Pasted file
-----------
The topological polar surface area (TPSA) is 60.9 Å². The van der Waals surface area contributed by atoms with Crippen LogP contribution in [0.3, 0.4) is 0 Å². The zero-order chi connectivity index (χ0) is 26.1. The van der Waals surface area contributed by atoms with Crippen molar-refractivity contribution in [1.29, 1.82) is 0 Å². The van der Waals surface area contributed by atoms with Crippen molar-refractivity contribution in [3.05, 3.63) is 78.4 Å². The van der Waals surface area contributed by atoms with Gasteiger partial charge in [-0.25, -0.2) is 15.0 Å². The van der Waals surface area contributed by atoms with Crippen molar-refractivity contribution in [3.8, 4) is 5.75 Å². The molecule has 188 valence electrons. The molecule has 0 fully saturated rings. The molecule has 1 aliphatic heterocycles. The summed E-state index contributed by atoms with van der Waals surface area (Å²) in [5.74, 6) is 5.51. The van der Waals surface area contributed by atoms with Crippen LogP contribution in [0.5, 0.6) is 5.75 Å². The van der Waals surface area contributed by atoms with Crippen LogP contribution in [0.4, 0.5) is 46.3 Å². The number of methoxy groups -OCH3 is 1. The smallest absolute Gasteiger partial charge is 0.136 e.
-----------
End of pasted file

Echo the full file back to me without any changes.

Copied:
The topological polar surface area (TPSA) is 60.9 Å². The van der Waals surface area contributed by atoms with Crippen LogP contribution in [0.3, 0.4) is 0 Å². The zero-order chi connectivity index (χ0) is 26.1. The van der Waals surface area contributed by atoms with Crippen molar-refractivity contribution in [1.29, 1.82) is 0 Å². The van der Waals surface area contributed by atoms with Crippen molar-refractivity contribution in [3.05, 3.63) is 78.4 Å². The van der Waals surface area contributed by atoms with Gasteiger partial charge in [-0.25, -0.2) is 15.0 Å². The van der Waals surface area contributed by atoms with Crippen molar-refractivity contribution in [3.8, 4) is 5.75 Å². The molecule has 188 valence electrons. The molecule has 0 fully saturated rings. The molecule has 1 aliphatic heterocycles. The summed E-state index contributed by atoms with van der Waals surface area (Å²) in [5.74, 6) is 5.51. The van der Waals surface area contributed by atoms with Crippen LogP contribution in [0.5, 0.6) is 5.75 Å². The van der Waals surface area contributed by atoms with Crippen LogP contribution in [0.4, 0.5) is 46.3 Å². The number of methoxy groups -OCH3 is 1. The smallest absolute Gasteiger partial charge is 0.136 e.